• Another aspect of the invention is a method of displaying a web page with user-preferred formatting for that web page comprising upon receipt of format selections for a displayed web page, storing the format selections in association with a URL for the displayed web page; upon receiving a next request for the same URL, retrieving the previously selected formats for the URL; and displaying the web page with the previously selected formats.
  • The web page address is stored as a favorite in a favorites register, or is stored as a previously viewed page in a history register, in each case with a cross reference to the last settings selected by the user.
  • The preferred types of settings are graphics and text, although color and other settings may be employed. All of the user selected view settings are stored in association with the URL in favorites, bookmarks, history, or any other memory register for previously viewed pages which makes access to the page faster.
  • Another aspect of the invention is any apparatus which has a web page generation function and a format preference selection function which stores user selected favorites and/or a log of previously viewed web pages in memory and which stores any user selected format preferences for the favorites and previously viewed pages, having capacity to store any format preference selections for each of them. If the user has not viewed a web page previously, the web page is displayed with default formatting. If the user selects a favorite from the favorites or bookmark list generated by the browser from a log of favorites which the user has not selected a format preference or changed a previously selected preference, the web page is displayed with default formatting. If the user has viewed a page recently enough that the URL is stored in a history log, the last set of selected preferences is stored and retrieved when the page is viewed.
  • In some cases, the default set of preferences may be different than the original information in the hypertext transfer protocol or other protocol of the page. For example, the web page may have been designed with 8-point font for certain text and 16 point font for other text. If the web browser has no upscaling or downscaling function activated, the web page is displayed with those font sizes. However, some web browsers have a user global change option. If a user has made a global change selection to double the text size, the new defaults may include a 200% text resealing function so that the 8-point font is displayed at 16 points and the 16-point at 32 points. In such a case, those 16 and 32 point fonts are displayed unless the user has selected text reduction or text enlargement for a specific page, in which case according to the invention the selected resizing scale for that particular URL is stored in a register for use when the web page is revisited by on that web browser.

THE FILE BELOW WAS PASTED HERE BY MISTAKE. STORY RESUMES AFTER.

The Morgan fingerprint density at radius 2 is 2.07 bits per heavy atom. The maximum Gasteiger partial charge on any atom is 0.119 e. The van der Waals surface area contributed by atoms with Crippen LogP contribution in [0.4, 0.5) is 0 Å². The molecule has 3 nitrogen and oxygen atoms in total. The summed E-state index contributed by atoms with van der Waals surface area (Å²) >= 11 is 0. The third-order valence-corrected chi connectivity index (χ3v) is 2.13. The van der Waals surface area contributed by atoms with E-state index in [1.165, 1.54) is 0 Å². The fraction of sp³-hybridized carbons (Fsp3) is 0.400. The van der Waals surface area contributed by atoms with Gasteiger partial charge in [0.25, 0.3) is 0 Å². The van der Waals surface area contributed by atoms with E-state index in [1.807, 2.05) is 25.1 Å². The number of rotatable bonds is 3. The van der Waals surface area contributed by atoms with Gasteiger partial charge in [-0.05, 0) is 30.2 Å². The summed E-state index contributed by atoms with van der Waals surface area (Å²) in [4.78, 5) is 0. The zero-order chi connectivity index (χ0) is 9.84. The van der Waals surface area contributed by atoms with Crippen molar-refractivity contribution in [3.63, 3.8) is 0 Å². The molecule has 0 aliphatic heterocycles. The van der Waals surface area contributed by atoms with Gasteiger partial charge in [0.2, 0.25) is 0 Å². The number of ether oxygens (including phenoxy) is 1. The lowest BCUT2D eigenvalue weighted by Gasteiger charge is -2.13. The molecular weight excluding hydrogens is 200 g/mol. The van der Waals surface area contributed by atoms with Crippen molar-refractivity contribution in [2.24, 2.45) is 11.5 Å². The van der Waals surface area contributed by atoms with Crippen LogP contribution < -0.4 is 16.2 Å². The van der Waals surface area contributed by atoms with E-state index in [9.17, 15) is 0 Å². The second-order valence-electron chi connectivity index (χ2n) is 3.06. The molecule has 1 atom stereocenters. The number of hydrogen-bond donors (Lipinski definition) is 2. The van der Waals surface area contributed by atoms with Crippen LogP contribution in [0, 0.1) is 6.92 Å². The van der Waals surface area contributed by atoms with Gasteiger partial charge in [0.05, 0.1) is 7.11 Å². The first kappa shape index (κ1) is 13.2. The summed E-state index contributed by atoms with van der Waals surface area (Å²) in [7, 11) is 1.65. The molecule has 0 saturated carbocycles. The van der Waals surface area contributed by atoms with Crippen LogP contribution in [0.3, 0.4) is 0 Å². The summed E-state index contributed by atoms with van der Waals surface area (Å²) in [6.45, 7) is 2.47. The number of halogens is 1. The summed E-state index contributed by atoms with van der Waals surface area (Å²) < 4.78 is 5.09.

• The apparatus can be a set-top box either external to or a feature built into a television set, or it can be a hand held device with a web browser, or a cell phone, any other device which is capable of displaying a web browser. It is especially useful for devices that have display screens that have less resolution than the computer monitors for which web page designers have optimized their pages. Of course, it is most useful when the web browser has the capacity to store a log or register or other type memory of favorite web pages and/or a history of previously visited pages.
  • BRIEF DESCRIPTION OF DRAWINGS
  • FIG. 1 is an exemplary television-based system with a set-top box with a web browser.
  • FIG. 2 is a block diagram of a generic system, which includes a television tuner, and some features of a set-top box, which can be programmed to function according to the invention.
  • FIG. 3 is an exemplary screen display of a web page generated at the URL http://www.cnn.com at a particular moment with default text and graphics sizing.
  • FIG. 4 is an exemplary screen display of the web page of FIG. 1, with 150% text magnification.
  • FIG. 5 is an exemplary screen display of a web page generated at the URL http://www.audiusa.com at a particular moment with default graphics magnification.
  • FIG. 6 is the web page of FIG. 3 with 150% overall magnification, including text and graphics.
  • FIG. 7 is a flowchart illustrating preferred steps according to the invention.